Director: Barry Levinson
Cast: Bill Murray, Zooey Deschanel, Kate Hudson and Leem Lubany
Running Time: 106 minutes
Release Date: March 18th
When it comes to ill-advised subjects for a comedy, numbers one and two on the list today have to be Islam and the Middle East. These ideas only worsen the further west of Mecca you travel, until you hit America, at which point, they become borderline unacceptable.
The two factors to render these subjects a no-go area are the reactionary elements of Islam and Twitter. Should you try and crack wise about Muslims, or the Arabic world then you will likely have to answer to fringe elements from either of the above groups at some point. If the Wahhabi-Salafists don’t chase after you for appropriating parts of their belief, then the easily offended platitude sharers will call you racist (when you talk about Islam), or Islamophobic (when you talk about the Arabic people).
Therefore, it was quite brazen of Bill Murray and director Barry Levinson to tackle wartorn Afghanistan and reactionary Islamic tribalism in Rock the Kasbah, a film, which excels in its humanitarian agenda, but stumbles due to the weak plot, laden with inconsistencies and underdeveloped arcs. The story of Richie Lanz, a washed up talent agent who operates out of a damp seedy office resembling a motel, his life essentially consists of scamming ambitious singers out of their money. However, an escape from this incessant loop of deceit and managing cover artists in dingy bars arises when he discovers his main asset, a glam rock singer known as Ronnie (Zooey Deschanel) could earn him slightly bigger bucks if she performs on a USO tour.
Forcing her to sign up to play in Kabul, Afhganistan, the pair embark upon this dangerous journey, her kicking, screaming and crying all the way to the US occupied city. A brilliant image, the sight of Deschanel clutching a ukulele as she passes burned out cars, armed locals and a potentially violent end around each corner, this bit sadly remains just that as Ronnie panics and flees the city with his money. Leaving Richie and the plot for good, at this point, the story switches over to the trials and tribulations of Richie Lanz as he attempts to negotiate his way out of an unending slew of flirtations with death.
Desperate, Richie’s only means of an escape is to take work as a weapons courier for a pair of hip and stoned arms dealers. Journeying out to a vast desert plain, inhabited by a Pashtun tribe, this momentary deviation from his day job leads to a discovery, which could drastically alter his career.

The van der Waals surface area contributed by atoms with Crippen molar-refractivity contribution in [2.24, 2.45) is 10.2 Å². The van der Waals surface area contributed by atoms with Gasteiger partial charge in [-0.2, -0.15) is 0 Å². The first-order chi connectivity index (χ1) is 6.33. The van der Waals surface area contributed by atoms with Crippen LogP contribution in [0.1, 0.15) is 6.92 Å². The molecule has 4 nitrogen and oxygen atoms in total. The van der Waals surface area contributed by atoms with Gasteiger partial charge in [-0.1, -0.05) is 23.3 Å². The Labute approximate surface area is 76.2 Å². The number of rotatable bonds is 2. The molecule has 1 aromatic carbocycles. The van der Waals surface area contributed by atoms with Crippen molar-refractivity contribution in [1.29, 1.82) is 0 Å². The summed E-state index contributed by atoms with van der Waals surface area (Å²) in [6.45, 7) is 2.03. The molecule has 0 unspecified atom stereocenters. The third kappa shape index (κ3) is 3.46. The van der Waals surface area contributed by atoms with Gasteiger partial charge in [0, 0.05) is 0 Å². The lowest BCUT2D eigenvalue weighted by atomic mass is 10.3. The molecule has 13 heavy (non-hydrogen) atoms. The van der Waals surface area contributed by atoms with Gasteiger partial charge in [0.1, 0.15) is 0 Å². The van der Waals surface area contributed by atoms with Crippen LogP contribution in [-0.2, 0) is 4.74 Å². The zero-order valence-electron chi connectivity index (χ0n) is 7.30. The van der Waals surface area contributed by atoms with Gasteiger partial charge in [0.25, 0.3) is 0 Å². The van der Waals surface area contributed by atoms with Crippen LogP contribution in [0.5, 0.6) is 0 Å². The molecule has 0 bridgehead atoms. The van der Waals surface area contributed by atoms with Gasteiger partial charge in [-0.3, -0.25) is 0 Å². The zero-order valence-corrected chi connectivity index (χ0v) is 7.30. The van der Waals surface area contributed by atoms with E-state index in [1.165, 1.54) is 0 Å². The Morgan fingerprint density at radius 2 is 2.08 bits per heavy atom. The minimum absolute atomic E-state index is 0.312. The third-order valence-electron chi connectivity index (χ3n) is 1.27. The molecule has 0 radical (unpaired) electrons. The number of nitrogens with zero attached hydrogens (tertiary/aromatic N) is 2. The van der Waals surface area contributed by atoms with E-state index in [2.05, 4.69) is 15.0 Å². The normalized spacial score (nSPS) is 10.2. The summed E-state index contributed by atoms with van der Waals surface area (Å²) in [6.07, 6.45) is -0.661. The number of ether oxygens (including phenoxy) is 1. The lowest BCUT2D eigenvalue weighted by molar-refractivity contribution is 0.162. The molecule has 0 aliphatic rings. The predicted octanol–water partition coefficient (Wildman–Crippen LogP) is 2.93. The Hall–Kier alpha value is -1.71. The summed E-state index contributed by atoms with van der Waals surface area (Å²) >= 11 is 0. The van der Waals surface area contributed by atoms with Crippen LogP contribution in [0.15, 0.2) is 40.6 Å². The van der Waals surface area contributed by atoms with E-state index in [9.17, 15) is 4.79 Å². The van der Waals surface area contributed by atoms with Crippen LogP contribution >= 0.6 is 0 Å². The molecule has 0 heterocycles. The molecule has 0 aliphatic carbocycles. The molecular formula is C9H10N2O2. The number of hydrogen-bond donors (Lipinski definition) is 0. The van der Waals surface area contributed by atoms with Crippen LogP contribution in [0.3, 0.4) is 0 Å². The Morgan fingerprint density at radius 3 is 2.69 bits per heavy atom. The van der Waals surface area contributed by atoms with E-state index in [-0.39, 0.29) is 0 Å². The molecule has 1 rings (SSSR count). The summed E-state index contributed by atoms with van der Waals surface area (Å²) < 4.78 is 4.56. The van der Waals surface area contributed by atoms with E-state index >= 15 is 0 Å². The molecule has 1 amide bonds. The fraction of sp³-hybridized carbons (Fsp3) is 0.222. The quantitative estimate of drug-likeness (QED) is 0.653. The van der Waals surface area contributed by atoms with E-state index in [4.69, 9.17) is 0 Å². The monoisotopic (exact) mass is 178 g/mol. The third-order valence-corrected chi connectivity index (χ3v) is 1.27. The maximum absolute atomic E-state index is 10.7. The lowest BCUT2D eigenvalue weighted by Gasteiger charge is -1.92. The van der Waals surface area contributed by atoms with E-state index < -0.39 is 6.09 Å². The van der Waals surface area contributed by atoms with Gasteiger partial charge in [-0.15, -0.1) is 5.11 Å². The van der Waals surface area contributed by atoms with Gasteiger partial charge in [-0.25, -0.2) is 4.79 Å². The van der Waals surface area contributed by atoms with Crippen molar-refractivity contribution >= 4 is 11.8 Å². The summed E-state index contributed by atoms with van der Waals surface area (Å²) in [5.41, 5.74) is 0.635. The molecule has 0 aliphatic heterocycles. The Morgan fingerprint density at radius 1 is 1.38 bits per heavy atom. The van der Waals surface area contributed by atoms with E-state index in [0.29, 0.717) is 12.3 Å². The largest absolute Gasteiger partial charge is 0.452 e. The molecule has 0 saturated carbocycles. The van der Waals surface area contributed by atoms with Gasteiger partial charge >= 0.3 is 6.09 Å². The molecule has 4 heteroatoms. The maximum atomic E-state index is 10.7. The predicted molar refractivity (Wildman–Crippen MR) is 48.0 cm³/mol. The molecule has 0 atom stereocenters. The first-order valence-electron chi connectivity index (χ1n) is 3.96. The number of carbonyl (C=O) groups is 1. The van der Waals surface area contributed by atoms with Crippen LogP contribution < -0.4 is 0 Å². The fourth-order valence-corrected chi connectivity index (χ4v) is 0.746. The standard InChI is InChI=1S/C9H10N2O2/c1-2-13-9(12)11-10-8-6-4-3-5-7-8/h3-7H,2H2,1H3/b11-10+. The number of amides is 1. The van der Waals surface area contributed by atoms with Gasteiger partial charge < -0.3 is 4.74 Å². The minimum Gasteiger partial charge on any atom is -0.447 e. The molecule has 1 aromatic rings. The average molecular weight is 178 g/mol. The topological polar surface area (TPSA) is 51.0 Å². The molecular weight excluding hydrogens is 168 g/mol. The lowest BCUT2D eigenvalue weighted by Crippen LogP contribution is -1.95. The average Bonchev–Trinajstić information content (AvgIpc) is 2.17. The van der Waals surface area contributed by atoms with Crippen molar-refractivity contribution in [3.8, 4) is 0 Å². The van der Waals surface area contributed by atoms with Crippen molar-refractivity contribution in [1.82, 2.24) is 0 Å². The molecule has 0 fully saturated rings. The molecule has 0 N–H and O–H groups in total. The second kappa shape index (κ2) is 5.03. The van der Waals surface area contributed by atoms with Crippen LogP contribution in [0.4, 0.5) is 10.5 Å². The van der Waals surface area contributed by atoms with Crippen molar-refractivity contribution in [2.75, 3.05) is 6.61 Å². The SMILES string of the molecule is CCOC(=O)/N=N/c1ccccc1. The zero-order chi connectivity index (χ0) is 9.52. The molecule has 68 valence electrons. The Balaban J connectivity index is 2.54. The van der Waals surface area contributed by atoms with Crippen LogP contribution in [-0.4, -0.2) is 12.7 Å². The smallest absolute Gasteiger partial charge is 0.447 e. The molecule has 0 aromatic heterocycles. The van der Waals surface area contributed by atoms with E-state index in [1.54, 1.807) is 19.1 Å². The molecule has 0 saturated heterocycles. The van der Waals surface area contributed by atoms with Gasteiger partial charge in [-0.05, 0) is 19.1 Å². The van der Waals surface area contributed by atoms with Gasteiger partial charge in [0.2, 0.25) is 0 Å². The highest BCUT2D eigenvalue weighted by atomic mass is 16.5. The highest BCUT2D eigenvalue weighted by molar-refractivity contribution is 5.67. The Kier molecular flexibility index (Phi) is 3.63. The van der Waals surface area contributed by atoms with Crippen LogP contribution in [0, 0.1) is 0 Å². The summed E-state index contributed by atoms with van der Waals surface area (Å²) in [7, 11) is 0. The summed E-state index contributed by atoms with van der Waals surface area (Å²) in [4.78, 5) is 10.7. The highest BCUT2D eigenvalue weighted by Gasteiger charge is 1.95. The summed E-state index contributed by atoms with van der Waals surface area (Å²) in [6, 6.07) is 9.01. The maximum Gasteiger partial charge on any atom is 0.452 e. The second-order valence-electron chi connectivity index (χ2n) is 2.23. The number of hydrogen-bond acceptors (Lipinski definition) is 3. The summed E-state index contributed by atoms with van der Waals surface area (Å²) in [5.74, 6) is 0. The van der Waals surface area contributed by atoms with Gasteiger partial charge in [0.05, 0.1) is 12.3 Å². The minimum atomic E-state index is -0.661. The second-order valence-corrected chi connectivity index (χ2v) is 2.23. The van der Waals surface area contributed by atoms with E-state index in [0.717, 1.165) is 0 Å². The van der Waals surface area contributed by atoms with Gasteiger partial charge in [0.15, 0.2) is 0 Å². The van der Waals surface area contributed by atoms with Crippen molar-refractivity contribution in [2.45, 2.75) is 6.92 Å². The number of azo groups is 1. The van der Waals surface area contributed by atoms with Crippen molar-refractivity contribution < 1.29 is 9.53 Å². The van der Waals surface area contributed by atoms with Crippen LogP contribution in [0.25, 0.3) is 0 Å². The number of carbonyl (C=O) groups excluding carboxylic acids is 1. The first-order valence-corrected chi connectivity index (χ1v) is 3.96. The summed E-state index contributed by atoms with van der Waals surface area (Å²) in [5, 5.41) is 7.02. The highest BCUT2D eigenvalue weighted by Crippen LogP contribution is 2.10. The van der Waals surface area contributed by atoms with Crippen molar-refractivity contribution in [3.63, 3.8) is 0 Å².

Hidden up among these marginalised villagers is Salima, a young girl with an exceptional voice. Yet, she is an oppressed person within an oppressed group, forbidden from singing, since such an act, if committed by a female is seen as being morally deviant and contrary to their readings of the Sunni faith.
Torn, Richie must decide whether to encourage her to sing live on the Afghani version of American Idol, or insure her well-being by allowing religious tradition to pin her down. An interesting dilemma, which argues in favour of free expression above appeasement, Rock the Kasbah is a defiant statement that believes in a singular morality, which should pander to religious conservatism, even if to do so is the easier, liberally inclined way of thinking.
A work of post-ethnic cosmopolitanism, which respects the right of any person, or group to pursue their own form of belief, provided it does not impinge on the human rights of others, Rock the Kasbah can easily be misconstrued as a positive take on Western intervention with a supposed higher morality. But to reach such a conclusion is to read the film quite superficially. The fact that Richie is American is secondary, almost coincidental. He is practical, with no political or nationalist affiliations. His only belief is in those whom are signed to his agency, and for this, he is a fascinating character and one of the sole highlights in this mixed bag.
His moral challenge is what keeps the work lingering in an audience’s memory, and for this reason, Rock the Kasbah deserves at least a small round of applause. Ralph Ellison once said that the sign of a good leader depends upon how he or she penetrates your thoughts, and does not allow you to forget their power for even a second. In this sense, and despite the many faults contained within the film itself, the fact that the central idea does not vanish from your mind is the sign of at least a partial victory overall.